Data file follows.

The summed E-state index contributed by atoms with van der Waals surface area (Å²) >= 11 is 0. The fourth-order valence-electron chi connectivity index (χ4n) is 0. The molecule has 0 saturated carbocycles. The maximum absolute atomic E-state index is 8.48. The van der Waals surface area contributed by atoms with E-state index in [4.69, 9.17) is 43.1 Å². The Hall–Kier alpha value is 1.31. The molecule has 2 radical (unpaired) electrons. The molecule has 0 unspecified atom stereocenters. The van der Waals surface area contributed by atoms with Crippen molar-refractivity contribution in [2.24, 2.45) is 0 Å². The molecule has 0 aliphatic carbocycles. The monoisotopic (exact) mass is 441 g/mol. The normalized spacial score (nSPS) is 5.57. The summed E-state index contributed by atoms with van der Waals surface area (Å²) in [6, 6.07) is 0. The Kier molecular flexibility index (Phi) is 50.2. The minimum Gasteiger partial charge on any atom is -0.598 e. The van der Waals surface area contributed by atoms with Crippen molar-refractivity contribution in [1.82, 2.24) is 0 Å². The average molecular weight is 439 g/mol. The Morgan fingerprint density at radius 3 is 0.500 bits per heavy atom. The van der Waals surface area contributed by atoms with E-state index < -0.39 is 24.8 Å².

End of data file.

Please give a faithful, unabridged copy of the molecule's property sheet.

The summed E-state index contributed by atoms with van der Waals surface area (Å²) >= 11 is 0. The fourth-order valence-electron chi connectivity index (χ4n) is 0. The molecule has 0 saturated carbocycles. The maximum absolute atomic E-state index is 8.48. The van der Waals surface area contributed by atoms with E-state index in [4.69, 9.17) is 43.1 Å². The Hall–Kier alpha value is 1.31. The molecule has 2 radical (unpaired) electrons. The molecule has 0 unspecified atom stereocenters. The van der Waals surface area contributed by atoms with Crippen molar-refractivity contribution in [2.24, 2.45) is 0 Å². The molecule has 0 aliphatic carbocycles. The monoisotopic (exact) mass is 441 g/mol. The normalized spacial score (nSPS) is 5.57. The summed E-state index contributed by atoms with van der Waals surface area (Å²) in [6, 6.07) is 0. The Kier molecular flexibility index (Phi) is 50.2. The minimum Gasteiger partial charge on any atom is -0.598 e. The van der Waals surface area contributed by atoms with Crippen molar-refractivity contribution in [1.82, 2.24) is 0 Å². The average molecular weight is 439 g/mol. The Morgan fingerprint density at radius 3 is 0.500 bits per heavy atom. The van der Waals surface area contributed by atoms with E-state index < -0.39 is 24.8 Å².